Aluminum and Steel Tariffs Threaten North Carolina’s Craft Breweries

March 8, 2018

With over 10,000 direct and indirect jobs, over $1 billion in economic impact, and new main street small businesses opening every month, craft brewing in North Carolina is a growing industry. The administration’s proposed aluminum and steel tariffs threaten existing jobs in North Carolina’s craft brewing industry, and may put a freeze on planned expansions that would add new jobs in the state. 

Aluminum cans are increasing in popularity for North Carolina’s breweries. According to the Brewers Association, cans make up 28.5% of packaged production for brewers - and that percentage is much higher for smaller breweries like those across our state. Most brewers in North Carolina are small businesses that do not have the purchasing power to receive discounts on global commodities like aluminum. Brewers using the fewest number of cans will be impacted the most by a price spike to aluminum. 

"We rely on stainless steel for brewing equipment and kegs, and we rely on aluminum for cans," said Leah Ashburn, CEO of Highland Brewing in Asheville. "Our investments result in jobs and high-quality beer for the expanding Southeastern US craft beer market. The tariffs on steel and aluminum introduce a level of uncertainty to our supply chain, our equipment needs and our future." 

"60% of our beer is packaged - most of that in aluminum cans,” said Mark Gibb, co-owner of Gibbs Hundred Brewing Company in Greensboro. “This proposed tariff has introduced an unsettling level of uncertainty to our brewery. The numbers that are being proposed would raise our cost for cans, kegs and equipment. As a small business owner that will impact my ability to hire more brewers, bar tenders, packagers, and others we need to grow."

"We use about 750,000 cans each year, so a 10% tariff on aluminum would put a strain on the business," said Tara Goulet, head of sales and co-owner of Birdsong Brewing in Charlotte. "It could impact our ability to expand and create new job opportunities in the community. When we opened over 6 years ago, we had 2 employees. Today we have 32."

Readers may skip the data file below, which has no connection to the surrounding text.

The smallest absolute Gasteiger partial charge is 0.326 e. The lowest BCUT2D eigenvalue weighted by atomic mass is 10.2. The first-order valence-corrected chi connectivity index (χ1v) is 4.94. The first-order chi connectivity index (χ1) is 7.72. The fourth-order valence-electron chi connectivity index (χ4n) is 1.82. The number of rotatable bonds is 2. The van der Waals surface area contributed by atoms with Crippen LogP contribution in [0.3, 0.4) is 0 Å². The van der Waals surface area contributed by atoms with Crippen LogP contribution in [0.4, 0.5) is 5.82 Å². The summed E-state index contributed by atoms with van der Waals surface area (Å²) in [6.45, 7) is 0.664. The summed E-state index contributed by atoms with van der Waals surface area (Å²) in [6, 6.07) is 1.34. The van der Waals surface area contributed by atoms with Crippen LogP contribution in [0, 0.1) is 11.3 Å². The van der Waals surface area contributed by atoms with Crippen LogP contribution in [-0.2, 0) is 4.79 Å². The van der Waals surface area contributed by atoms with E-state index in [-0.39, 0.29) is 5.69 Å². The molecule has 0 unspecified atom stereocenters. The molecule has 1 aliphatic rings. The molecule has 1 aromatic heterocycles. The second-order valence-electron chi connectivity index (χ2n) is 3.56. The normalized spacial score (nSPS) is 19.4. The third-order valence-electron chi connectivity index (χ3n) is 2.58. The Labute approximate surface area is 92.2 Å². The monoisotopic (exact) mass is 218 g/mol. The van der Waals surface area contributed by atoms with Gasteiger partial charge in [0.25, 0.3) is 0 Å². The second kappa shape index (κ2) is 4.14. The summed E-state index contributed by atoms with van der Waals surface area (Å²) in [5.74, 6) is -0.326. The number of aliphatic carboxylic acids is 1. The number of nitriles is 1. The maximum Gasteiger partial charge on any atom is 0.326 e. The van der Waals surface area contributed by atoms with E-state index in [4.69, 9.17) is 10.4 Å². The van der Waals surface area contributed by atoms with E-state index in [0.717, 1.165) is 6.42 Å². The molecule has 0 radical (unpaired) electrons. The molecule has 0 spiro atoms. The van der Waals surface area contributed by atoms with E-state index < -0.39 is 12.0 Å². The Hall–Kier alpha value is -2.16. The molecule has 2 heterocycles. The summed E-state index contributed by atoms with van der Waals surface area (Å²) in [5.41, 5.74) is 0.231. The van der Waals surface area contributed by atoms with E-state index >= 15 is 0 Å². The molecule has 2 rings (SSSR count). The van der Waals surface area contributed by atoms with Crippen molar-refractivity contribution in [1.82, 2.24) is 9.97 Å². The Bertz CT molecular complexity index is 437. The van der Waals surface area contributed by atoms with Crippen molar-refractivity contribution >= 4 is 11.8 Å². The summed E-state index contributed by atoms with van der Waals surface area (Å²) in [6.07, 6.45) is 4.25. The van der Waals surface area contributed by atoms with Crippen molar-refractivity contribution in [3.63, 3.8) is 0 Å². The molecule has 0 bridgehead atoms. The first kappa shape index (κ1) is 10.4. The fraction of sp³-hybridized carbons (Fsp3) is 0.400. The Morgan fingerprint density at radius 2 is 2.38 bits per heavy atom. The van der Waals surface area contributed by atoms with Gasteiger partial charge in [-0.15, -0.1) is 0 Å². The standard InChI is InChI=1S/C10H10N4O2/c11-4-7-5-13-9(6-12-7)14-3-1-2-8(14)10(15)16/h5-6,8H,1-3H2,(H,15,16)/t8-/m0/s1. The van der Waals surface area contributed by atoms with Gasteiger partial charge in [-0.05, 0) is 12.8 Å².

“As Bhramari Brewing continues to explore our expansion opportunities, these proposed tariffs would certainly impact our project scope and payback periods, as well as limit us in terms of future job creation,” said Audra Gaizunas, CEO of Bhramari Brewing in Asheville.

In addition to the increased cost of aluminum triggered by a tariff, brewers are major consumers of steel. Brew houses, fermentation tanks, pipe fencing, draft equipment and kegs are all made of steel. Market speculation in advance of an anticipated steel tariff is already affecting equipment prices. The proposed tariff on steel would further harm brewers’ ability to create new jobs by making it more expensive to grow their businesses – both in equipment and keg purchases. 

“Tariffs on aluminum and steel are bad for North Carolina’s craft brewers,” said Andrew Lemley, executive director of the North Carolina Craft Brewers Guild. “What appear to be modest increases in costs have profound effects on small businesses. From equipment costs to packaging material costs, these proposed increases can put a chill on one of the fastest-growing industries in the state.”